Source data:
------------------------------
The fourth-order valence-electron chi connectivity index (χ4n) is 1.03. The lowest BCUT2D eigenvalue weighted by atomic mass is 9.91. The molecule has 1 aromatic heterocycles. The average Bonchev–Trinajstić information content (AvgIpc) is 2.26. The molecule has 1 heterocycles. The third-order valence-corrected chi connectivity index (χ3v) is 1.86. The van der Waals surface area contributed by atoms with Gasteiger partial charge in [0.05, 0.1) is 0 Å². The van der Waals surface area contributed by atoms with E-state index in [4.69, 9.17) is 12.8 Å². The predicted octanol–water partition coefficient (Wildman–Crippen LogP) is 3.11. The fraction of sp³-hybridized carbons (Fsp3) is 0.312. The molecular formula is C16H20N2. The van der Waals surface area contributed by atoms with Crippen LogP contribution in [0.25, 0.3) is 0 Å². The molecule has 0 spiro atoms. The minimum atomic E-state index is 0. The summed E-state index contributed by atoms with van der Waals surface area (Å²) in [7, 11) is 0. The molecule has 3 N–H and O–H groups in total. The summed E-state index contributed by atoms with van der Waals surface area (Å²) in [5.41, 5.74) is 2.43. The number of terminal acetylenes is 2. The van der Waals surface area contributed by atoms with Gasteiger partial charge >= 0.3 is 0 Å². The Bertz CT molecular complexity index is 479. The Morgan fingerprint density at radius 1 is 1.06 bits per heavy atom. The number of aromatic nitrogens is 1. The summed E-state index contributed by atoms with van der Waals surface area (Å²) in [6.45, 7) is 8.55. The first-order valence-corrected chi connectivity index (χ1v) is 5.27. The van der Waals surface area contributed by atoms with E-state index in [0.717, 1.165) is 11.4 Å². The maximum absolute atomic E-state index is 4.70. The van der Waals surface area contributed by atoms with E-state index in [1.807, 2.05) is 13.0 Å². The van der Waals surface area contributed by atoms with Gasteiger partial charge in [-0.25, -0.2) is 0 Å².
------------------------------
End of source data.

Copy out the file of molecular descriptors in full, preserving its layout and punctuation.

The fourth-order valence-electron chi connectivity index (χ4n) is 1.03. The lowest BCUT2D eigenvalue weighted by atomic mass is 9.91. The molecule has 1 aromatic heterocycles. The average Bonchev–Trinajstić information content (AvgIpc) is 2.26. The molecule has 1 heterocycles. The third-order valence-corrected chi connectivity index (χ3v) is 1.86. The van der Waals surface area contributed by atoms with Gasteiger partial charge in [0.05, 0.1) is 0 Å². The van der Waals surface area contributed by atoms with E-state index in [4.69, 9.17) is 12.8 Å². The predicted octanol–water partition coefficient (Wildman–Crippen LogP) is 3.11. The fraction of sp³-hybridized carbons (Fsp3) is 0.312. The molecular formula is C16H20N2. The van der Waals surface area contributed by atoms with Crippen LogP contribution in [0.25, 0.3) is 0 Å². The molecule has 0 spiro atoms. The minimum atomic E-state index is 0. The summed E-state index contributed by atoms with van der Waals surface area (Å²) in [7, 11) is 0. The molecule has 3 N–H and O–H groups in total. The summed E-state index contributed by atoms with van der Waals surface area (Å²) in [5.41, 5.74) is 2.43. The number of terminal acetylenes is 2. The van der Waals surface area contributed by atoms with Gasteiger partial charge >= 0.3 is 0 Å². The Bertz CT molecular complexity index is 479. The Morgan fingerprint density at radius 1 is 1.06 bits per heavy atom. The number of aromatic nitrogens is 1. The summed E-state index contributed by atoms with van der Waals surface area (Å²) in [6.45, 7) is 8.55. The first-order valence-corrected chi connectivity index (χ1v) is 5.27. The van der Waals surface area contributed by atoms with E-state index in [0.717, 1.165) is 11.4 Å². The maximum absolute atomic E-state index is 4.70. The van der Waals surface area contributed by atoms with E-state index in [1.807, 2.05) is 13.0 Å². The van der Waals surface area contributed by atoms with Gasteiger partial charge in [-0.25, -0.2) is 0 Å².